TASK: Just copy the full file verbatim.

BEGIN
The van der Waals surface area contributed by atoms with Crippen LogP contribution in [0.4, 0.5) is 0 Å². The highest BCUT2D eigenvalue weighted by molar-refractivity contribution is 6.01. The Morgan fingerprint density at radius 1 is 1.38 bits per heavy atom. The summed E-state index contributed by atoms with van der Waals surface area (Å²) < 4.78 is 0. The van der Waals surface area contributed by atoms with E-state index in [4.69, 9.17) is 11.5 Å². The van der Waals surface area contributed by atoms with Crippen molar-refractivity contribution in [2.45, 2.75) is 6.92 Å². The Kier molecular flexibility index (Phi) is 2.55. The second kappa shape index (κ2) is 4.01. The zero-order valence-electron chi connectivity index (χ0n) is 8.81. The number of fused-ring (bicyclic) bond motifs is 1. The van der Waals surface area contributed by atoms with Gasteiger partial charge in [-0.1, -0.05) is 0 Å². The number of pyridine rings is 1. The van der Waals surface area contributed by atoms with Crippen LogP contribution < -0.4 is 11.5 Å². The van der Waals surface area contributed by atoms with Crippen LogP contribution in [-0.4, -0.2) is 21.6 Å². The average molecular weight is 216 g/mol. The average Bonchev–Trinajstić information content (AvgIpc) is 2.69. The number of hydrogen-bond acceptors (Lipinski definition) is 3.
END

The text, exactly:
The van der Waals surface area contributed by atoms with Crippen LogP contribution in [0.4, 0.5) is 0 Å². The highest BCUT2D eigenvalue weighted by molar-refractivity contribution is 6.01. The Morgan fingerprint density at radius 1 is 1.38 bits per heavy atom. The summed E-state index contributed by atoms with van der Waals surface area (Å²) < 4.78 is 0. The van der Waals surface area contributed by atoms with E-state index in [4.69, 9.17) is 11.5 Å². The van der Waals surface area contributed by atoms with Crippen molar-refractivity contribution in [2.45, 2.75) is 6.92 Å². The Kier molecular flexibility index (Phi) is 2.55. The second kappa shape index (κ2) is 4.01. The zero-order valence-electron chi connectivity index (χ0n) is 8.81. The number of fused-ring (bicyclic) bond motifs is 1. The van der Waals surface area contributed by atoms with Gasteiger partial charge in [-0.1, -0.05) is 0 Å². The number of pyridine rings is 1. The van der Waals surface area contributed by atoms with Crippen LogP contribution < -0.4 is 11.5 Å². The van der Waals surface area contributed by atoms with Crippen LogP contribution in [-0.4, -0.2) is 21.6 Å². The average molecular weight is 216 g/mol. The average Bonchev–Trinajstić information content (AvgIpc) is 2.69. The number of hydrogen-bond acceptors (Lipinski definition) is 3.